New Zealand's livestock numbers continue to decline

by Bryan Salvage
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WELLINGTON, N.Z. — Drought and dairy expansion have continued to reduce sheep numbers, resulting in a 2.8% drop in total sheep numbers, to 33.14 million for the year to June 30, according to Meat & Wool New Zealand’s Economic Service. This comes on the heels of an 11.4% decrease in sheep numbers the previous year.

Rob Davison, Economic Service executive director, said its annual stock number survey, which establishes the productive base of livestock for 2009-10, shows North Island sheep numbers decreased by 5.9% (-1.0 million) while numbers remained almost static (+0.3%) in the South Island.

"In the North Island, three consecutive years of drought in the East Coast regions has caused successive reductions in sheep numbers. In addition, drought in the summer and autumn of 2008, coupled with dairy herd expansion, resulted in significantly fewer lambs in 2008-09 [-12%] than in the previous year," he said. "The flow-on effect was fewer lambs for export and fewer lambs to keep as replacements at June 30, 2009. Farmers’ need for cash flow and improved lamb prices compared with the last three years, particularly in the latter part of 2008-09, prompted more lambs to be drafted for export instead of being kept as replacements."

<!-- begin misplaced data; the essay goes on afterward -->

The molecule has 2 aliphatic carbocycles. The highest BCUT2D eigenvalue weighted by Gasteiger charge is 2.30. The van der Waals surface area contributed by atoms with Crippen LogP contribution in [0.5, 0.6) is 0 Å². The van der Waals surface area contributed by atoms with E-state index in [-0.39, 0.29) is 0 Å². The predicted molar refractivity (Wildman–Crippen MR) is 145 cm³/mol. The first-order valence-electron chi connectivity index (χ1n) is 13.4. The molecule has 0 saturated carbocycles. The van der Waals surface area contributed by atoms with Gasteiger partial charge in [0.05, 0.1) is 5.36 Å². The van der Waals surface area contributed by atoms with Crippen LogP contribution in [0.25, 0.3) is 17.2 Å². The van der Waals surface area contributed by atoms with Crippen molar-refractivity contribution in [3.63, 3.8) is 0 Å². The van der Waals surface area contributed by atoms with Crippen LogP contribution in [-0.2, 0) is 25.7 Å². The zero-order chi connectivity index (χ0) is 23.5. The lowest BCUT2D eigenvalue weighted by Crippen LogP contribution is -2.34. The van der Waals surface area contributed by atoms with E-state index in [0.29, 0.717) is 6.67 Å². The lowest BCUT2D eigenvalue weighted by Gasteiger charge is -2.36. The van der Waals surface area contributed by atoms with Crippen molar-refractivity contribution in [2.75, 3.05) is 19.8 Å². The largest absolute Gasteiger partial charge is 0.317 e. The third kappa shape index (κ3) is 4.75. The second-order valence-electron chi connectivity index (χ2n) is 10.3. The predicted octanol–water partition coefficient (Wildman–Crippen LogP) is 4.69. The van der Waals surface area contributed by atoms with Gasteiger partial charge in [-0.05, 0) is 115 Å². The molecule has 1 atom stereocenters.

Breeding ewe numbers dropped 3.4% to 22.7 million, with North Island numbers down 2.9% and South Island numbers down 3.8%, Mr. Davison said.

"The total number of hoggets or young sheep was almost static, but there was a major difference between islands," he added. "North Island hogget numbers were down 12.2%, but South Island numbers were up 15.8%. The South Island increase is measured against very low hogget retentions in the previous year. Some of this increase is likely to be lambs held over for slaughter in late winter."

Early indications suggest this spring’s total lamb crop will be ahead of last year’s by around 0.50 million lambs (+2%), Mr. Davison said.

"This increase will mainly come from more lambs born per 100 ewes and will more than offset the 3.4% decrease in breeding ewe numbers," he added. "However, the final arbiter for the actual lamb crop will be the weather this spring.

"Although this year’s lamb crop is likely to be ahead of last year’s, we expect the number of lambs to be available for export will be down 2%," he continued. "This is because farmers in regions previously affected by drought will need to retain more lambs than last year as replacements to rebuild sheep numbers."

Beef cattle numbers decreased 1.7% to 4.07 million, with a 1.9% decrease in the North Island and a 1.2% decrease in the South Island.

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